Time in Translation

The semantics of the Perfect

What the project is about

Linguists have always been at the forefront of the corpus revolution in the humanities. It still proves hard to bring together the interests of computationally oriented linguists with those of more theoretically oriented ones, though. We argue that progress can be made by applying quantitative corpus methods in the field of semantic micro-typology, in particular by exploiting the possibilities of translation corpora. To do so, we focus on one of the most challenging tense-aspect categories found across languages: the Perfect. Its use at the sentence and discourse level varies across languages, and it competes with past and present tenses. Instead of avoiding this variation, we embrace it to unveil the meaning of the Perfect, using a ‘smart’ integration of quantitative and qualitative methodology in a data intensive approach. Over the next couple of years, we aim to develop a micro-typology of the Have Perfect grounded in a technique we dub Translation Mining (Wälchli & Cysouw 2012), based on translation equivalences between English, Dutch, German, French and Spanish. The analysis has three key ingredients: (i) a semantic map of the sentence-level meanings of the Perfect, (ii) a semantic map of the discourse interaction usages of the Perfect, (iii) an integrated truth-conditional and inquisitive semantics of the Perfect. The project sets a gold standard for the integration of quantitative corpus methods in theoretical linguistics. It is further developed as a basis for new finer-grained analysis of L2 tense/aspect acquisition, to promote inquiry-based learning in the five school languages the project represents and to help translators by means of the development of an online course module and a translation software plugin (MIT license).

For who?

The project offers opportunities for internships and thesis research to BA/MA students of linguistics, artificial intelligence, translation, education and any of the language programmes (English, Dutch, German, French, Spanish, possibly others). We hope to extend these opportunities to research on L2 acquisition in the nearby future. Feel free to send an e-mail to one of the project leaders if you are interested in joining our perfect investigations!

Who is involved?

Our team is based at Utrecht University and currently consists of:

Current members

Former members

  • Post-docs: Anja Goldschmidt
  • BA/MA students: Tessa Vermeir (French), Anne Verkleij (AI), Vincent Wimmers (AI), Kieke Swager (AI), Mandy Woelk (French), Miranda 't Hoen (AI), Maria Broekhoff (French), Gerlinde Orsel (French), Eleni Tsouloucha (Linguistics), Konstantinos Askitidis (Linguistics), Ben Bonfil (Linguistics), Aron Theunissen (AI), Morwenna Hoeks (Logic, ILLC), Marziah Bijani (AI), Bjork Westmeijer (AI), Isabel Vis (French), Nikki Evers (AI), Marthe Visser (AI), Helen Brokking (German), David Bremmers (French).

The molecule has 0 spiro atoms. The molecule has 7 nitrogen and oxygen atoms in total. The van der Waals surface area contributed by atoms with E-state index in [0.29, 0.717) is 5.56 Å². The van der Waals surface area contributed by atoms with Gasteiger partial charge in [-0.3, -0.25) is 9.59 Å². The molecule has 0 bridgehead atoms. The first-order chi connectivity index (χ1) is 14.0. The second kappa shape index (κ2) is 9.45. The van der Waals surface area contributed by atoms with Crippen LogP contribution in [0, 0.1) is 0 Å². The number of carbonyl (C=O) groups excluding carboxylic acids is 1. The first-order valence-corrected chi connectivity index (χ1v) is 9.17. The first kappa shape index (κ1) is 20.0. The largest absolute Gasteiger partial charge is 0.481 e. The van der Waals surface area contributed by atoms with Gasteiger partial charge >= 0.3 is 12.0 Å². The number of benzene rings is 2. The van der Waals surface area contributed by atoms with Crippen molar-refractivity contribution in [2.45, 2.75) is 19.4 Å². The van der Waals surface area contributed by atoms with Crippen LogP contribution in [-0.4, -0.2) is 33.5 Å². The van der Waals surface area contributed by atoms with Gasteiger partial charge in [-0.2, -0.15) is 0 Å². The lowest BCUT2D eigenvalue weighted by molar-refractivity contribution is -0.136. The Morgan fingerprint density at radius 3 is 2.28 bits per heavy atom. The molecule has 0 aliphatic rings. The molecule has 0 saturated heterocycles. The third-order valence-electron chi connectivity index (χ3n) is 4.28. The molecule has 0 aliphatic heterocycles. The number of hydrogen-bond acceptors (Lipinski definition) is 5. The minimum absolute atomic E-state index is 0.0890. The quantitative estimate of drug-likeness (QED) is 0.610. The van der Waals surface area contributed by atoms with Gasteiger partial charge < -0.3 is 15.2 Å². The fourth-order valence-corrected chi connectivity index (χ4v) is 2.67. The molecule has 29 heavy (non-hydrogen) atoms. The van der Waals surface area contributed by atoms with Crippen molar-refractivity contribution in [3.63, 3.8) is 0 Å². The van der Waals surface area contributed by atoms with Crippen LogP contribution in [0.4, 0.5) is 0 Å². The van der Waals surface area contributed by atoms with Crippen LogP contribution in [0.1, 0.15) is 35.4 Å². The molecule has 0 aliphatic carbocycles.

Oct. 1, 2019: Talk at Tenselessness workshop

Chou Mo and Bert Le Bruyn will present a talk at the second Workshop on Tenselessness in Lisbon, 3-4 October. The title is The absence/presence of aspectual markers in narrative discourse in Mandarin. Find the abstract here.

Sept. 11, 2019: Opening post-doc position

Our project has an opening for a two-year post-doc position. Please find all details here and apply by clicking the button at the bottom of the page. The application deadline is October 14. The intended starting date is January 1, 2020 but a later starting date is negotiable.

Sept. 2, 2019: Poster at SemDial

Jos Tellings and Martijn van der Klis will present a poster at SemDial 2019 in London, 4–6 September. The title is Tense use in dialogue, and is joint work with Bert Le Bruyn and Henriëtte de Swart. Download the poster, the accompanying handout, and the proceedings abstract.

Aug. 13, 2019: Student research updated

The student research page has been updated with two bachelor theses on the Perfect in Swedish.

July 17, 2019: TinT in LIN and VakTaal

Our paper titled The perfect in dialogue is now in press with Linguistics in the Netherlands. You can find an early preprint here

In other news, the Dutch magazine VakTaal featured a short article on using translations of Harry Potter to discover variation in tense use across languages. The text will soon be posted here. 

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